In the past five years since Marcellus shale drilling has started, the pace of archaeological survey in the northern tier and the western counties has increased sharply. 

In the northern tier, which is part of my review region, this increase is well illustrated by looking at Bradford County.  In terms of raw numbers, the PA HPO reviewed 3 archaeological reports in Bradford County in the Federal Fiscal Years (FFY) 2006 through 2008.  In FFY 2009 through 2011, after Marcellus shale drilling started in earnest, we reviewed 79 reports in the county.  For FFY 2012 and 2013 to date, we have reviewed 135 reports.  With all this work being done, you would expect archaeological data to be coming in at a comparable pace.  Unfortunately, this is not the case.  Of the 135 reports from FFY 2012 and 2013, 14 have reported archaeological sites being found; a rather low success rate for finding archaeological sites.  I do not think this is from a lack of archaeological sites present in the region, but rather where archaeological survey is being undertaken and why.

DrillingMarcellus Shale projects are permitted by the Department of Environmental Protection (DEP), the Army Corp of Engineers (Corps), and Commonwealth land holding agencies such as the Game Commission and DCNR.  Most of these projects are permitted by the DEP and the Corps on private land.  For projects on Commonwealth lands, the PA HPO has the authority to require survey, but on private land the PA HPO acts in an advisory capacity to the permitting agencies.  For DEP permitted projects on private land, archaeological survey is the responsibility of the Pennsylvania Historical and Museum Commission under Act 70 of the Pennsylvania History Code.  The Commonwealth Archaeology Program was created to do these surveys; however, this program was eliminated as a result of budget cuts in the last decade.  As a result, the only archaeological survey being undertaken for Marcellus Shale on private land is within Corps permit areas.  These permits are mostly issued for gas gathering lines that run from the gas wells to the interstate transmission pipelines and the permit areas usually extend 100 feet (30 meters) from the edge of wetlands, streams, and rivers. The wells and pads and associated holding ponds are not usually issued Corps permits so they are not surveyed. The result of this bureaucratic maze is that even with the large numbers of surveys being undertaken, the areas being surveyed are not very large and they are not necessarily archaeologically sensitive.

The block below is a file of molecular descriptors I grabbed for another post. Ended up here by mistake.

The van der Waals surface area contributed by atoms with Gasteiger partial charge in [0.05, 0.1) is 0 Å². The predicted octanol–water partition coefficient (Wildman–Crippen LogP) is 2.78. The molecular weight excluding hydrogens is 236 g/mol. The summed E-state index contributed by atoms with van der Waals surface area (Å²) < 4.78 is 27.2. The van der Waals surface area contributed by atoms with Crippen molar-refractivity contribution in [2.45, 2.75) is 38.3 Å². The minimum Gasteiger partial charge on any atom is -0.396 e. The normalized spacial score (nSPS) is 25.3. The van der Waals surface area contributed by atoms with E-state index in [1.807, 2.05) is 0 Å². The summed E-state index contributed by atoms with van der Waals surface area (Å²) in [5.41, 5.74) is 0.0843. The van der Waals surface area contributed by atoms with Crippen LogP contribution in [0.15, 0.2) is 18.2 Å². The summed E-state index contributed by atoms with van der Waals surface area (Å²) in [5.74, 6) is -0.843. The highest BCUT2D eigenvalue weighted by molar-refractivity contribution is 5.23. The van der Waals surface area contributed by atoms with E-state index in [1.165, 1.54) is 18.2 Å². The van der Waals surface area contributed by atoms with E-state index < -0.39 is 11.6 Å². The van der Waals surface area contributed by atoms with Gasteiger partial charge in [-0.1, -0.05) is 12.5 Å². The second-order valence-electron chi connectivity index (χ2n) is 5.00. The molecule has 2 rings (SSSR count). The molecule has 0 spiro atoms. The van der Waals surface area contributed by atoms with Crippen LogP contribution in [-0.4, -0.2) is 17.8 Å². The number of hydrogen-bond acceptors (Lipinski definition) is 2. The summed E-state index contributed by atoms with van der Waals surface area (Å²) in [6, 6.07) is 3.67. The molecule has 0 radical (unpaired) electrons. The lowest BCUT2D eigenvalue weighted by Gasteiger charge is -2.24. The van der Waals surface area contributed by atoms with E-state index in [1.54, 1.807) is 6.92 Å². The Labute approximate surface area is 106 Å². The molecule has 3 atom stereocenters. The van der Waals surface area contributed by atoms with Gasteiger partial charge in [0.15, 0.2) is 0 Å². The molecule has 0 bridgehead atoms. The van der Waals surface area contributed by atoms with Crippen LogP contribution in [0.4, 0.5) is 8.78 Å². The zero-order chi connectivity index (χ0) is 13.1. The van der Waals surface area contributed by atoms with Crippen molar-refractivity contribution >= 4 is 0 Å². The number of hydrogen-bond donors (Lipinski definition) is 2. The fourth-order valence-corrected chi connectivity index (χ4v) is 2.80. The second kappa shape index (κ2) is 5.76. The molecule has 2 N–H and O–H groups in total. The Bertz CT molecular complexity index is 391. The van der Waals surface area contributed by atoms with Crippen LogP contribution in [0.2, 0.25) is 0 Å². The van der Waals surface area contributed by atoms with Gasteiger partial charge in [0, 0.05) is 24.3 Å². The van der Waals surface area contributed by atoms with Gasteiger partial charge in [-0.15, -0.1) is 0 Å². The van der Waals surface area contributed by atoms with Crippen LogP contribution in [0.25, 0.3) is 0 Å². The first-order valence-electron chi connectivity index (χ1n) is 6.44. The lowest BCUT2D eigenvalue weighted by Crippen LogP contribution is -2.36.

Best PracticesWhen the PA HPO reviews a project, we look at the entire project area regardless of the overlapping agency jurisdictions.  A statement of high probability of the presence of archaeological resources speaks to archaeological sensitivity within that project area.  High probability areas in the Northern Tier include floodplains and floodplain terraces, dry areas within 300 feet of wetlands and streams, hill benches, upland flats (in particular those backed by south facing hill slopes), and saddle depressions.  Since little work has been previously undertaken in most of the Northern Tier counties, much about prehistoric land use is still unknown in the region. In this way, the Marcellus Shale boom has the potential to add greatly to our knowledge of the archaeology of this region, but only if the projects are surveyed in their entirety.  This is to say, if all archaeologically sensitive areas are tested.  What is being tested, however, is 100 feet from wetlands, streams, and rivers.  Many of the areas being tested are narrow stream valleys with recent sediments and wetland margins which are not necessarily archaeologically sensitive.  Terraces and hill benches in proximity to these topographic locations may be archaeologically sensitive, but they are not being tested owing to the regulatory framework.  Broad floodplains outside of Corps permit areas, in some cases with known archaeological sites, are not being tested for the same reason.  For most projects in the uplands, the effort to survey high probability areas would not be much greater than the effort already being undertaken; however, it would be a much better use of time and effort.

For more information on historic preservation as it relates to Marcellus Shale gas development, please consider our best practices document.  In particular, we want to emphasize planning ahead of well and gas line development in order to avoid impacts to cultural resources.